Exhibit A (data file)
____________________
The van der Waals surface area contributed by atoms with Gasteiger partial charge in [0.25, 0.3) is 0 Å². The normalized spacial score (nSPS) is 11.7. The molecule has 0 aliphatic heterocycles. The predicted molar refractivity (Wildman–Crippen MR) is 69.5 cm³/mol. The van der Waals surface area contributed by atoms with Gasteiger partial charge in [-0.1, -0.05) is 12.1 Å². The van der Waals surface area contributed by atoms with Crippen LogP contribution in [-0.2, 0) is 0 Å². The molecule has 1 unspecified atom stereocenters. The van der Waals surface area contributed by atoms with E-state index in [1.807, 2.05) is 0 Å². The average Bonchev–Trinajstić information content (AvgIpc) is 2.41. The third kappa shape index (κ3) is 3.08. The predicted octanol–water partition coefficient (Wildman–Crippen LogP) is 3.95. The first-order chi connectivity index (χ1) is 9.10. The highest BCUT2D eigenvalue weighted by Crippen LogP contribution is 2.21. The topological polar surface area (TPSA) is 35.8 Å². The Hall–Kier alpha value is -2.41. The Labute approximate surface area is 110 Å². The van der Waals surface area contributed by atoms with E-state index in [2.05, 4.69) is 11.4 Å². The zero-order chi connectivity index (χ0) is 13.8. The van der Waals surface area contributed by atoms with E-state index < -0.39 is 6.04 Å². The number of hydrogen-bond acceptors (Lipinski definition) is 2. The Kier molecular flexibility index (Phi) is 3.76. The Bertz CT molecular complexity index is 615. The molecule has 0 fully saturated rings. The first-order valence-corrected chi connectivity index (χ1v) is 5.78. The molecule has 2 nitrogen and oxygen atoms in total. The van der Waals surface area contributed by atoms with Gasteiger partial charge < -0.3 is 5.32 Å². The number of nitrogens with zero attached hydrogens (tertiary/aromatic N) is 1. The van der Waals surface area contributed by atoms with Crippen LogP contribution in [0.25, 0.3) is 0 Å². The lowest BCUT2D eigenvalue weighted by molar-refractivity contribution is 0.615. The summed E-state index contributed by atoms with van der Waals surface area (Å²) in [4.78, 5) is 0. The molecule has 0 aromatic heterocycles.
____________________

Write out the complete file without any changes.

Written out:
The van der Waals surface area contributed by atoms with Gasteiger partial charge in [0.25, 0.3) is 0 Å². The normalized spacial score (nSPS) is 11.7. The molecule has 0 aliphatic heterocycles. The predicted molar refractivity (Wildman–Crippen MR) is 69.5 cm³/mol. The van der Waals surface area contributed by atoms with Gasteiger partial charge in [-0.1, -0.05) is 12.1 Å². The van der Waals surface area contributed by atoms with Crippen LogP contribution in [-0.2, 0) is 0 Å². The molecule has 1 unspecified atom stereocenters. The van der Waals surface area contributed by atoms with E-state index in [1.807, 2.05) is 0 Å². The average Bonchev–Trinajstić information content (AvgIpc) is 2.41. The third kappa shape index (κ3) is 3.08. The predicted octanol–water partition coefficient (Wildman–Crippen LogP) is 3.95. The first-order chi connectivity index (χ1) is 9.10. The highest BCUT2D eigenvalue weighted by Crippen LogP contribution is 2.21. The topological polar surface area (TPSA) is 35.8 Å². The Hall–Kier alpha value is -2.41. The Labute approximate surface area is 110 Å². The van der Waals surface area contributed by atoms with E-state index in [2.05, 4.69) is 11.4 Å². The zero-order chi connectivity index (χ0) is 13.8. The van der Waals surface area contributed by atoms with E-state index < -0.39 is 6.04 Å². The number of hydrogen-bond acceptors (Lipinski definition) is 2. The Kier molecular flexibility index (Phi) is 3.76. The Bertz CT molecular complexity index is 615. The molecule has 0 fully saturated rings. The first-order valence-corrected chi connectivity index (χ1v) is 5.78. The molecule has 2 nitrogen and oxygen atoms in total. The van der Waals surface area contributed by atoms with Gasteiger partial charge < -0.3 is 5.32 Å². The number of nitrogens with zero attached hydrogens (tertiary/aromatic N) is 1. The van der Waals surface area contributed by atoms with Crippen LogP contribution in [0.25, 0.3) is 0 Å². The lowest BCUT2D eigenvalue weighted by molar-refractivity contribution is 0.615. The summed E-state index contributed by atoms with van der Waals surface area (Å²) in [4.78, 5) is 0. The molecule has 0 aromatic heterocycles.